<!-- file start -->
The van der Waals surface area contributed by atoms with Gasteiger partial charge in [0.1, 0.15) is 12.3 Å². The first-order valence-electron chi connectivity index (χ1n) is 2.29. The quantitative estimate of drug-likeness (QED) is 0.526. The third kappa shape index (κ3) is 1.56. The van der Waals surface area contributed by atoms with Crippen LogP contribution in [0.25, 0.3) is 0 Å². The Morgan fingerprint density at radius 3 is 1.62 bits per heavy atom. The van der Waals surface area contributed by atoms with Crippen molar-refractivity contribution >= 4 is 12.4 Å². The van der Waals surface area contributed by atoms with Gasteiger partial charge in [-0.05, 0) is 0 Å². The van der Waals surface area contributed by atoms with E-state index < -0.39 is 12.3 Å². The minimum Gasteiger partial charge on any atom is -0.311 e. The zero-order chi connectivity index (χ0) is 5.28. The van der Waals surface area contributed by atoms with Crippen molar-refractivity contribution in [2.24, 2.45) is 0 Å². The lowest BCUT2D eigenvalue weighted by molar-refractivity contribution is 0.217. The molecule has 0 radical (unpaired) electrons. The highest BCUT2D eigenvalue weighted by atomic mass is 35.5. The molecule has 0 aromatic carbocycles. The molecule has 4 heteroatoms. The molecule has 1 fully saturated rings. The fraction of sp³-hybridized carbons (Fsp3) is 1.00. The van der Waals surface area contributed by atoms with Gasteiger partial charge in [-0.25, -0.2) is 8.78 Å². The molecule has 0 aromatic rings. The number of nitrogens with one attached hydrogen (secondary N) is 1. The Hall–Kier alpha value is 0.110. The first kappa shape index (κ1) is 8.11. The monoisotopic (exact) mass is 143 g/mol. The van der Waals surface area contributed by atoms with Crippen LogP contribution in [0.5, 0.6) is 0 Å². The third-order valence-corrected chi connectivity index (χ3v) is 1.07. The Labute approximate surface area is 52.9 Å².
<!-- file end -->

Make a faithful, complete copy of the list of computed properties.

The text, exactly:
The van der Waals surface area contributed by atoms with Gasteiger partial charge in [0.1, 0.15) is 12.3 Å². The first-order valence-electron chi connectivity index (χ1n) is 2.29. The quantitative estimate of drug-likeness (QED) is 0.526. The third kappa shape index (κ3) is 1.56. The van der Waals surface area contributed by atoms with Crippen LogP contribution in [0.25, 0.3) is 0 Å². The Morgan fingerprint density at radius 3 is 1.62 bits per heavy atom. The van der Waals surface area contributed by atoms with Crippen molar-refractivity contribution >= 4 is 12.4 Å². The van der Waals surface area contributed by atoms with Gasteiger partial charge in [-0.05, 0) is 0 Å². The van der Waals surface area contributed by atoms with E-state index < -0.39 is 12.3 Å². The minimum Gasteiger partial charge on any atom is -0.311 e. The zero-order chi connectivity index (χ0) is 5.28. The van der Waals surface area contributed by atoms with Crippen molar-refractivity contribution in [2.24, 2.45) is 0 Å². The lowest BCUT2D eigenvalue weighted by molar-refractivity contribution is 0.217. The molecule has 0 radical (unpaired) electrons. The highest BCUT2D eigenvalue weighted by atomic mass is 35.5. The molecule has 0 aromatic carbocycles. The molecule has 4 heteroatoms. The molecule has 1 fully saturated rings. The fraction of sp³-hybridized carbons (Fsp3) is 1.00. The van der Waals surface area contributed by atoms with Gasteiger partial charge in [-0.25, -0.2) is 8.78 Å². The molecule has 0 aromatic rings. The number of nitrogens with one attached hydrogen (secondary N) is 1. The Hall–Kier alpha value is 0.110. The first kappa shape index (κ1) is 8.11. The monoisotopic (exact) mass is 143 g/mol. The van der Waals surface area contributed by atoms with Crippen LogP contribution in [0.5, 0.6) is 0 Å². The third-order valence-corrected chi connectivity index (χ3v) is 1.07. The Labute approximate surface area is 52.9 Å².